Celebrated broadcast journalist Judy Woodruff, the anchor and managing editor of the PBS NewsHour, has been named the recipient of the Denver Press Club’s 26th annual Damon Runyon Award.
Woodruff will be honored by the club on Saturday, April 11, 2020, during a banquet at the Denver Athletic Club.
“Judy Woodruff has been a pioneer in broadcasting and an ardent supporter of women in journalism and media,” said Dan Petty, president of the Denver Press Club. “Her work delivering a steady, no-frills, highly informative nightly newscast stands as a beacon amid the chaotic Washington news cycle. We couldn’t be more pleased to present to her this honor.”
Her reporting career began in Atlanta in 1970 at the CBS affiliate soon after she graduated from Duke University in 1968 with a bachelor’s degree in political science. She joined NBC in 1975 to work as a general assignment reporter in Atlanta. In 1977, she moved to Washington, D.C., to become an NBC White House correspondent, covering the administrations of Presidents Jimmy Carter and Ronald Reagan.
Woodruff then moved to PBS, working there from 1983-1993 as the chief Washington correspondent for the MacNeil/Lehrer NewsHour while also anchoring “Frontline with Judy Woodruff” from 1984-1990.
In 1993, she jumped to CNN, where she worked for 12 years, anchoring the program “Inside Politics” and covering major events including Richard Nixon’s funeral and the War in Afghanistan. She returned to the NewsHour in 2007. In 2013, she and the late Gwen Ifill were named the first two women to co-anchor a national broadcast before Ifill’s death in 2016.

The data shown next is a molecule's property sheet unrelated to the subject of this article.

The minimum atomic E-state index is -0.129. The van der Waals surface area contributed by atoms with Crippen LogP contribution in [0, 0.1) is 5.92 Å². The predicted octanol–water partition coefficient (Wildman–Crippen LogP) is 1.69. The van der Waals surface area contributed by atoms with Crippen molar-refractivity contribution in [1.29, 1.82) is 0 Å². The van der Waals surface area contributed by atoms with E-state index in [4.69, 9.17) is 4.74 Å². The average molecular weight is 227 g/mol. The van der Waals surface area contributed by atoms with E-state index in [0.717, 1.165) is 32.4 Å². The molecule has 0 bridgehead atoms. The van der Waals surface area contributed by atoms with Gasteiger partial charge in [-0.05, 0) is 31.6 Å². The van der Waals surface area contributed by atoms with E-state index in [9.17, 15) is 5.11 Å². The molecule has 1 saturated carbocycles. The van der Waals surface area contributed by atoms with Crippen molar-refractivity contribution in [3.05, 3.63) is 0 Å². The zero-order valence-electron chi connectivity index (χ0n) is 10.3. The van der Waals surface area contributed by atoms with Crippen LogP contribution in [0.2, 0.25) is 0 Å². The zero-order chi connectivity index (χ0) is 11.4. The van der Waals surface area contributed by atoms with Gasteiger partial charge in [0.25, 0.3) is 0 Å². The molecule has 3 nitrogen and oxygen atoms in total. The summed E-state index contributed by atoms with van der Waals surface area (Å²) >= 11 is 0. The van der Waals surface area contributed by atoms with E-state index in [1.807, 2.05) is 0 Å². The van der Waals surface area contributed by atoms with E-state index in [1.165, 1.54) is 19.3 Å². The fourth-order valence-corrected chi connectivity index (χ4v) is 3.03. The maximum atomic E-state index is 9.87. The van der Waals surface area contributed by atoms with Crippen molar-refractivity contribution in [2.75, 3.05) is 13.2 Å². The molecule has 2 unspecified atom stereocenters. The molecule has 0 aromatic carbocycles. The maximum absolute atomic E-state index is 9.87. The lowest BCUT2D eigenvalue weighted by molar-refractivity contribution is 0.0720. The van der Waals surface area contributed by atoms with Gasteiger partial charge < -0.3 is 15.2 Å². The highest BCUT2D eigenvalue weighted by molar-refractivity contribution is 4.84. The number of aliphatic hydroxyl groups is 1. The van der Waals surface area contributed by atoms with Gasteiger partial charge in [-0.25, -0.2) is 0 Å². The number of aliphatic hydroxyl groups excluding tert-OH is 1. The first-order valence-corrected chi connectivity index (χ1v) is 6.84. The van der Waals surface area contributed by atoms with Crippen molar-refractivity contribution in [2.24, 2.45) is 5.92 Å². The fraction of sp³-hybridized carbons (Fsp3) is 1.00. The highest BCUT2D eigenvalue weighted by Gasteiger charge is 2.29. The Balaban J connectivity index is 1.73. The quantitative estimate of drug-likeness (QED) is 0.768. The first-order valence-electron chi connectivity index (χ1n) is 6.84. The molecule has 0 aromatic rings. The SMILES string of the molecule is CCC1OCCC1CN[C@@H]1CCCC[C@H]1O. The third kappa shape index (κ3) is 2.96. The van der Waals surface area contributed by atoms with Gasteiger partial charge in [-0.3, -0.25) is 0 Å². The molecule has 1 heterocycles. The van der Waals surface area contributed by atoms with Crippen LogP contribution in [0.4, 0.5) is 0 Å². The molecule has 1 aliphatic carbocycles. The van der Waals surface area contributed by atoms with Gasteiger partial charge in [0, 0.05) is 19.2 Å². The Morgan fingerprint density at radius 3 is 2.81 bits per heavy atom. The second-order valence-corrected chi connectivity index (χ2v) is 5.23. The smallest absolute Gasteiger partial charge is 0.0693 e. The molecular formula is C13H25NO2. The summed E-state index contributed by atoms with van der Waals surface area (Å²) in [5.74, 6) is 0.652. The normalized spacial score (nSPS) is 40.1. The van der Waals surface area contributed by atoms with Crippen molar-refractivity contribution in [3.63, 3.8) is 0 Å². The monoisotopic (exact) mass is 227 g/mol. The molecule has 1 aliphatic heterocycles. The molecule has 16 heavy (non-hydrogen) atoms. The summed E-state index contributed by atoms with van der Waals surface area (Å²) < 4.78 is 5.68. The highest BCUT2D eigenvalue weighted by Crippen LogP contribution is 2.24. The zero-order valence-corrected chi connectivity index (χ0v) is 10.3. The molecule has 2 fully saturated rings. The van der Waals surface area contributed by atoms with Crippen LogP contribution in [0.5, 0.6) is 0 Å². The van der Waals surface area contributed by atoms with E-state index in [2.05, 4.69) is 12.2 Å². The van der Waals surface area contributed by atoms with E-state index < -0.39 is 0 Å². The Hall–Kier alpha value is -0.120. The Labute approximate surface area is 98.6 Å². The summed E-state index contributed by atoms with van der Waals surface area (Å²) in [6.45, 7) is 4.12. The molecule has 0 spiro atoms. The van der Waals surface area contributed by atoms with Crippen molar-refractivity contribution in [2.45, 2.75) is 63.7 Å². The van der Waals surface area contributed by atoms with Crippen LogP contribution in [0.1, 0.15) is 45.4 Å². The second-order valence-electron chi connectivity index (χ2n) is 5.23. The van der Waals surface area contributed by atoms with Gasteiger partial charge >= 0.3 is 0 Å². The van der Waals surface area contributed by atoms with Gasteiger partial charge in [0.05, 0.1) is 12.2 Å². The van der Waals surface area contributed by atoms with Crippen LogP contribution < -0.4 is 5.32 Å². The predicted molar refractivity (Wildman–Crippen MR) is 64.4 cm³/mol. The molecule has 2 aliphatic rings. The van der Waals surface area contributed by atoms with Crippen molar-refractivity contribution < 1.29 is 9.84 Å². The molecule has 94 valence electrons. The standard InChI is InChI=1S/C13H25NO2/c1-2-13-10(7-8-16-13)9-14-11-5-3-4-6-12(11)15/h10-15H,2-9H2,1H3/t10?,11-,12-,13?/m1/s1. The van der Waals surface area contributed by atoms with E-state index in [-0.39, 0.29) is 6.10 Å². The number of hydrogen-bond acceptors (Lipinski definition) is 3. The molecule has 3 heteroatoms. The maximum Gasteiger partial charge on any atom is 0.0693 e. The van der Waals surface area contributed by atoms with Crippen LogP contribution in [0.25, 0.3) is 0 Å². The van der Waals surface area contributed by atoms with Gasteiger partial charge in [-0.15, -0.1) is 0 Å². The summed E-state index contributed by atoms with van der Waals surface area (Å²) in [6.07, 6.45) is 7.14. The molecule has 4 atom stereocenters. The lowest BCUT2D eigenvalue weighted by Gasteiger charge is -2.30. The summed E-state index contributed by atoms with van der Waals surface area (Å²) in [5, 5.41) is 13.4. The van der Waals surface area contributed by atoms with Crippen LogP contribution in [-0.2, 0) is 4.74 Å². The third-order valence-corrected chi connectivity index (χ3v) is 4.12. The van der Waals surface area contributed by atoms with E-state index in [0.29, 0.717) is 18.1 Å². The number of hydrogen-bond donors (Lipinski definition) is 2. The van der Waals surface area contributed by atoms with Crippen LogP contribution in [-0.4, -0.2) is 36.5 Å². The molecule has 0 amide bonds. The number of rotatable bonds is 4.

Woodruff joins the list of previous Runyon winners that comprise an honor roll of American journalism.
They are Jimmy Breslin, Mike Royko, Molly Ivins, Herb Caen, Pete Hamill, Ted Turner, Maureen Dowd, Tom Brokaw, David Halberstam, Ed Bradley, Carl Hiaasen, Seymour Hersh, George Will, Bob Costas, Tim Russert, Rick Reilly, P.J. O’Rourke, Anna Quindlen, Frank Deford, Mike Lupica, Katie Couric, Norm Clarke, Jill Abramson, David Simon, Marty Baron and Bob Woodward.
The award is named after Damon Runyon, a legendary journalist who grew up in Colorado, worked at The Denver Post and Rocky Mountain News, and became a member of the Press Club in 1907.
Runyon later went on to fame and glory in New York City as a columnist for Hearst newspapers. He is best-known for a collection of stories called “Guys and Dolls,” which later turned into a Broadway musical and a movie.
The Runyon Award banquet is the major fundraiser of the historic club, which is the oldest in the nation. Proceeds go toward the club’s historic preservation and five scholarships for $1500 and one — the John C. Ensslin Memorial Scholarship — for $3,000. The scholarships are reserved for six college journalists from universities in Colorado.